5 Lessons I Learned from Going BrokeThere are people who are so poor, the only thing they have is money. ~Unknown
Three years ago I quit my job as a brand manager to become a freelance writer. I spent half of the first year travelling.
For the next two years I survived on the small income I made from my fledging freelance writing business, supplemented by savings. It’s been a struggle and things did not take off the way I would have hoped. This year money finally ran out.
It’s been a strange experience – having no money (except the little I make with writing and doing house-sitting on the side). Oddly enough, I’m not as freaked out as I thought I would be.
I will admit that it is not easy. I would like to make enough money to cover my monthly expenses. Right now, I barely keep my head above water.
However, I am strangely calm about it. I do have moments where I become frustrated and feel drained by the constant financial battle. Then I give myself a pep talk and carry on.
I know that I need to make certain decisions as to how to go forward with my life. The choice between continuing to pursue freelancing, finding additional ways to supplement my income or, and this is my least favorite option, going back into the traditional workforce.
In the meantime, while I mull that over, as with everything in life, there are lessons to be taken away from every situation. I have come to the conclusion that this experience, which is seemingly a bad one, is also a good one. Having little or no money tests your character and provides some big lessons and awakenings.
Here are some of mine:
1. We Can Get By on So Much Less
When I left my job, I drastically trimmed the fat and cut down on expenses. I now need so much less money to live on than I did during my old life. The more stuff you acquire, the more money you need to pay for it and maintain it.
2. Something Always Comes Up
Just when I wonder how I’m going to get through another month, somehow something always comes along to help me get by. This has taught me to live by faith.
Trust that it will work out, and if you believe in a higher power, that He will look after you. I am constantly amazed by how this happens. It’s quite inspiring.
3. You Find Out Who Your Real Friends Are
I have been fortunate to have friends who are consistent and true. They know I am cash-strapped, but they haven’t pulled a runner. They’re still my friends, and they’re still there for me. To have friends like that is one of life’s richest blessings.
Some of them have even helped me along the way (without me ever asking for any help) by paying me to babysit, sending writing or editing work my way, paying for a nice dinner or treating me to something nice while out shopping.
I even had a friend offer me an all-expenses paid month-long trip overseas! That blew me away. Who does that?
However, in a world full of shallow people, there are many who will ditch you in your time of need. No money — no friends!
These are fair-weather friends – there when times are good. But when dark clouds appear, they’re nowhere to be found.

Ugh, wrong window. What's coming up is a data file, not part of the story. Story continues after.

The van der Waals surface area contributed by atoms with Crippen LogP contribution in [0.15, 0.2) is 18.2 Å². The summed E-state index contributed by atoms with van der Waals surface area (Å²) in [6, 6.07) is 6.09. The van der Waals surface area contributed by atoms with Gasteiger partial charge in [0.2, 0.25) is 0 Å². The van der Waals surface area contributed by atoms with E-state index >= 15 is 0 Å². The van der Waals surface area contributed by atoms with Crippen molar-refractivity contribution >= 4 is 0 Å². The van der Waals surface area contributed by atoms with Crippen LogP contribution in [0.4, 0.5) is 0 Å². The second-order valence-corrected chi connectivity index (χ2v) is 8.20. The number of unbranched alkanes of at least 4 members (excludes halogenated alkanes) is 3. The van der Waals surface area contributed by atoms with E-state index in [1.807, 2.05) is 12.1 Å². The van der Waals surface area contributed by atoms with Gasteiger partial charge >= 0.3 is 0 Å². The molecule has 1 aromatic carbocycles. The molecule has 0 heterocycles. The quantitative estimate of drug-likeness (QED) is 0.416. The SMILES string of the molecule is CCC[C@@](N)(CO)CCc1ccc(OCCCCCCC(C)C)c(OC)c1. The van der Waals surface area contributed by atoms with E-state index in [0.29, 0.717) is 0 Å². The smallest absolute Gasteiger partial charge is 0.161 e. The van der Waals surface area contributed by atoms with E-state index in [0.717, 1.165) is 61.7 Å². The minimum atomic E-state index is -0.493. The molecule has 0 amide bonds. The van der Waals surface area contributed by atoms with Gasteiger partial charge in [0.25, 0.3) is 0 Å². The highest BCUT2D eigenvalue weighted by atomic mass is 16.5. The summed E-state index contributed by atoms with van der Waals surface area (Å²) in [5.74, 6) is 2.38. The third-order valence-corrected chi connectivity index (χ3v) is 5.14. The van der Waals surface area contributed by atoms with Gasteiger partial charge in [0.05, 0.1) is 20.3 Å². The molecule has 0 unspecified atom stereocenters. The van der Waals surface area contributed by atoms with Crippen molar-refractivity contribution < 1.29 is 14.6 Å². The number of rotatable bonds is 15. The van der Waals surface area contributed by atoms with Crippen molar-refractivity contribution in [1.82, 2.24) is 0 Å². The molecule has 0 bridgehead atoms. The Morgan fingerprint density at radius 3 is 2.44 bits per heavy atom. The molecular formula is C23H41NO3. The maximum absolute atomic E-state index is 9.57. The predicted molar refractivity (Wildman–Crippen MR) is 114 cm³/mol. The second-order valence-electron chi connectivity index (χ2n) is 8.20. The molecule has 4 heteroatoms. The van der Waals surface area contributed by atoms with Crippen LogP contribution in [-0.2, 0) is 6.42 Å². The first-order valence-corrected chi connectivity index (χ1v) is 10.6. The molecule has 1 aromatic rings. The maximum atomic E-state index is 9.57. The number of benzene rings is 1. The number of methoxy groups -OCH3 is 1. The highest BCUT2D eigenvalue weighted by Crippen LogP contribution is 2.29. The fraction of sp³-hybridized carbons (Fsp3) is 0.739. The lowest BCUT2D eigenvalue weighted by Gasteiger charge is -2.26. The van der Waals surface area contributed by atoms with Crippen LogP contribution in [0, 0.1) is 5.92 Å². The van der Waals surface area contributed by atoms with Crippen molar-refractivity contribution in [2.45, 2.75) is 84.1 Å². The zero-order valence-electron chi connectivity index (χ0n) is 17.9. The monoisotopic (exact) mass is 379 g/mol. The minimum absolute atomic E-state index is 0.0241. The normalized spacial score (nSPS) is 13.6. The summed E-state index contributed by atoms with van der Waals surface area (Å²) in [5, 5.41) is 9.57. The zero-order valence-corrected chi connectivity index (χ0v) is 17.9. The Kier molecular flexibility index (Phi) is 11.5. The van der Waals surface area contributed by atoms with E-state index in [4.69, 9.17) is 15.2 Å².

If you ever find yourself in this situation, be thankful. Everyone you know (including family) got dumped into a sieve, shaken around and the true ones remained behind.
The superficial ones fell through and out of your life. And that’s a good thing. Now you know you are surrounded by quality people — the ones worth having in your life.
4. Accept What Others Give
My greatest lesson throughout this period has been to learn to accept what others offer. This has been the hardest thing because as a single, independent woman I have made my own way in this world and never asked anyone for help, even during difficult times.
Call it pride or independence or both. When someone pays for me, I feel uncomfortable. I am inclined to refuse.
I’ve learnt to swallow my pride and accept. By refusing a gift, financial assistance or help, you not only deny yourself the much-needed help or lovely gift, but you deny the giver the joy that comes from the act of giving and are shunning the love and concern that they are showing you.
5. Life Goes On
Going through a bad financial patch can be devastating – loss of a job, loss of income, loss of your home, loss of possessions, the struggle to put food on the table and pay your bills is not easy. Unfortunately, life does not stop because you have no money.
There are people who lost everything and ended up moving in with relatives, or to a homeless shelter, or worst case scenario — lived in their car. The sun still rose, the day still went by and life just carried on.
It’s tough and unpleasant, make no mistake.
To get by, perhaps they received help from family, lived off welfare assistance or unemployment or survived on only one meal a day. But life went on, one way or another. Eventually they got a job, found a new apartment and got back on their feet.
There’s no shame in landing on hard times. It can happen to anyone. The thing to remember is that money is fluid. It’s here today and gone tomorrow.
Similarly, it can be gone today but there tomorrow. The wheel turns. Even the most devastating financial loss can be turned around because money is something you can always acquire again.
When we hit the skids financially, it may seem like the bottom of our world has dropped out, but it’s important to remember that this too shall pass. It’s a dip in the roller coaster of life and like any roller coaster will go back up again.